Why drive on the right? It has been long debated over the course of human history which side of the road it's more advantageous to drive on - and the type of culture and mode of transportation ends up combining in influence to dominate the laws governing the rules of the road for a particular nation. So... why do we drive on the right side of the road?
Horse-drawn wagons were common in early America, but exactly how much did wagons influence the American choice to drive in the right lane of the road? A lot, it turns out. And what unique part did Henry Ford (best known for inventing the first automobile, the Model T) play in influencing the age-old question, "why drive on the right?"
Also examined: why earlier civilizations preferred driving on the left side, and why driving on the left is still common in my places around the world. Buckle up for this fascinating history lesson about why we preferred to buck the system and check out the reasons for driving on the right side of the road.
What About Earlier Civilizations?
North America drives on the right side of the road mainly because wagons were widely available at the time the US was colonized. But reports from archeological sites indicate that ancient Romans drove on the left side of the road. Why?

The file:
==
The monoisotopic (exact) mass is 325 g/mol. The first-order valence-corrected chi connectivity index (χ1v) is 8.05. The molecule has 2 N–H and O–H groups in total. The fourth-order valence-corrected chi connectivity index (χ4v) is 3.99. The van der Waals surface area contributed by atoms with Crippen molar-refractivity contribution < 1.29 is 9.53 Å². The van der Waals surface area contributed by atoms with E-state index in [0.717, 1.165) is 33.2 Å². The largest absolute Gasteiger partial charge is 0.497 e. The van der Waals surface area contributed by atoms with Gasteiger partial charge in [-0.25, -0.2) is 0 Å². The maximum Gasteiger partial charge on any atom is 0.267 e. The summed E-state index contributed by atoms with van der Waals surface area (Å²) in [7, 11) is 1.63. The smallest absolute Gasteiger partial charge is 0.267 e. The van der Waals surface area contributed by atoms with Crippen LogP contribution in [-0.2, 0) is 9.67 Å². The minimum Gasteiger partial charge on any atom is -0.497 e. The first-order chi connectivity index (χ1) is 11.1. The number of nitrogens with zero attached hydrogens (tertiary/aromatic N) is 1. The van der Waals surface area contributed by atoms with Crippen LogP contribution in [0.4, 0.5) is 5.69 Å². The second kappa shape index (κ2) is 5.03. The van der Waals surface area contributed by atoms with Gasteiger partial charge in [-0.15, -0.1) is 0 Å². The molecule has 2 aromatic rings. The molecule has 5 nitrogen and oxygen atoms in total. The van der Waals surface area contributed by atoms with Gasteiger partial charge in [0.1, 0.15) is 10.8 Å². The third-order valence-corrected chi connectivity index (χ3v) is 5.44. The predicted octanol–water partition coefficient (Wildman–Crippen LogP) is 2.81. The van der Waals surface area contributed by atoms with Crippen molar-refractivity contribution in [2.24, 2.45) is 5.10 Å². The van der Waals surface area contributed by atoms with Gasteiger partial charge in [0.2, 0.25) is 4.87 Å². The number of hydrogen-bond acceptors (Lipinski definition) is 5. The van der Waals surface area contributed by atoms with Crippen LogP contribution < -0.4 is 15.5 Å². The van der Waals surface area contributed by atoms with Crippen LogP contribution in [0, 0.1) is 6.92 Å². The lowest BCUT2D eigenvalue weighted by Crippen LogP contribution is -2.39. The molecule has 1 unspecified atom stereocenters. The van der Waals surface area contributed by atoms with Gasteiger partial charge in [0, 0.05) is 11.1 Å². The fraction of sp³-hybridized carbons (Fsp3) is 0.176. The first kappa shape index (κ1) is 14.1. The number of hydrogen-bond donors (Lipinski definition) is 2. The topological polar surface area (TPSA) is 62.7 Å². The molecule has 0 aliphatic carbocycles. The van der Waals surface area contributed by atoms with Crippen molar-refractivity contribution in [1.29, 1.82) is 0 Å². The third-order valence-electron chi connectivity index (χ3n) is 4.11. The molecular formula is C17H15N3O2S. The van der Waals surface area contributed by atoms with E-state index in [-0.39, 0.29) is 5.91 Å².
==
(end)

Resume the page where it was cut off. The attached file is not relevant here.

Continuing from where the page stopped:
The simple reason: Between bandits and wild animals, roads weren't safe for travelers. If you were walking or riding on a horse (the most common mode of transport), you needed to travel defensively - meaning you needed to be in an ideal position to unsheathe your sword to strike. Since most were right handed, you could swing a sword with your right hand and still hold the reins in your left as long as you were traveling on the left side of the road.
This practice was common in all societies in which danger and violence lurked all around, which included all places reached by the Roman Empire. England was one such place, hence the historical origins of why the British drive on the left side of the road, they who spread this practice all over the world.